Dr. Simon Miles
Department of Informatics
King's College London
+44 (0)20 7848 1166
I am currently on research sabbatical so am not teaching in the academic year 2014/15.
I am head of the Agents and Intelligent Systems research group in the Department of Informatics. The group works on distributed artificial intelligence and automated reasoning. The major areas of focus are in multi-agent systems, argumentation, normative systems, complex systems, machine learning, market-based control, uncertainty, and data provenance. The group leads research into modelling of arguments, provenance, and norms, and the development of reasoning over these in practical systems, in particular in healthcare and clinical research, to support legal reasoning, in economic marketplaces, in analysis of social networks, and in aerospace applications.
My own research interests relate to e-research (particularly the provenance of data), and multi-agent systems (particularly agent-oriented software engineering and normative systems). Since 2000, I have published over 110 papers in these areas. A selection of my recent journal articles are listed below.
- Implementing interoperable provenance in biomedical research, in Future Generation Computer Systems
- Informative Provenance for Repurposed Data – A Case Study using Clinical Research Data, in International Journal of Digital Curation
- Natural Language based Representation of User Preferences, in Interacting with Computers
- An Adaptable Architecture for Patient Cohort Identification from Diverse Data Sources, in Journal of the American Medical Informatics Association
- Evolutionary Testing of Autonomous Software Agents, Journal of Autonomous Agents and Multi-Agent Systems, in Journal of Autonomous Agents and Multi-Agent Systems.
- Requirements for Provenance on the Web, in International Journal of Digital Curation.
- Using Normative Markov Decision Processes for Evaluating Electronic Contracts: A Case Study in a Simulated Aerospace Aftermarket, in AI Communications.
- Special Issue on the Eighth European Workshop on Multi-Agent Systems (EUMAS 2010), in Applied Artificial Intelligence.
- PrIMe: A Methodology for Developing Provenance-Aware Applications, in ACM Transactions on Software Engineering and Methodology.
- The Open Provenance Model Core Specification (v1.1), in Future Generation Computer Systems.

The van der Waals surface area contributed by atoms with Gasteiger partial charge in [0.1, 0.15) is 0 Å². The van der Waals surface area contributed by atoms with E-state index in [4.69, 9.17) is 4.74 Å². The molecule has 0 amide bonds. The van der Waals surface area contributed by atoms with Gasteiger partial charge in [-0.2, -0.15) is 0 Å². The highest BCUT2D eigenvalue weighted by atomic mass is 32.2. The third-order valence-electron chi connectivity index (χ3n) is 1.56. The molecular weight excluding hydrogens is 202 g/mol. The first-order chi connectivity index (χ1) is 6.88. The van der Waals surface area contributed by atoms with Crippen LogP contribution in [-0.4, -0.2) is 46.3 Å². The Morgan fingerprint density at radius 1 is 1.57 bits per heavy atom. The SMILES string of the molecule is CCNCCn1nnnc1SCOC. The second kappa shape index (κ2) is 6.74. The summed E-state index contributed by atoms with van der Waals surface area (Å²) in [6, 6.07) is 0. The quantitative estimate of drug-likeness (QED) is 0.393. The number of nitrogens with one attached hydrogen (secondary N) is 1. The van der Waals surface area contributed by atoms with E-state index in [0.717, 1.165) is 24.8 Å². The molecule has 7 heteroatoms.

- Mapping Attribution Metadata to the Open Provenance Model, in Future Generation Computer Systems.
- A Model of Process Documentation to Determine Provenance in Mash-ups, in ACM Transactions on Internet Technology.
- Provenance: The Bridge Between Experiments and Data, in Computing in Science and Engineering.
- The Provenance of Electronic Data, in Communications of the ACM.
- Extracting Causal Graphs from an Open Provenance Data Model, in Concurrency and Computation: Practice and Experience.
- The First Provenance Challenge, in Concurrency and Computation: Practice and Experience.
- The Requirements of Using Provenance in e-Science Experiments, in Journal of Grid Computing.
- Provenance-based Validation of E-Science Experiments, in Journal of Web Semantics.
I am currently an investigator on the following projects. Please see my CV for past projects.
- Electronic Health Records for Clinical Research (EHR4CR)
- Dynamic nutrItion bEhaviour awareness sysTem FOR the Elders (DIET4Elders)
I am an invited expert to the W3C working group on provenance, which produced a standard specifying how to represent provenance data for exchange online, PROV, including many supporting documents explaining how the provenance data may be accessed and queried, translated to other representations, extended, and so on. The specifications were published as an official W3C recommendation in April 2013. An overview of the specifications can be seen here.
In particular, I was co-editor of a primer on the recommended model for provenance data. This is an accessible starting point for anyone wishing to learn about PROV.
I am currently first supervisor of the following students (areas of expertise in italics).
- Valeriia Haberland: Negotiation strategies, Grid systems
- Christopher Haynes: Norms, organisational performance
- Benjamin Herd: Verification, agent-based simulations
- Paraskevi Zerva: Non-functional properties, provenance, composite services
I am not taking on further PhD students at the moment.
I am involved in the organisation of these forthcoming workshops and conferences.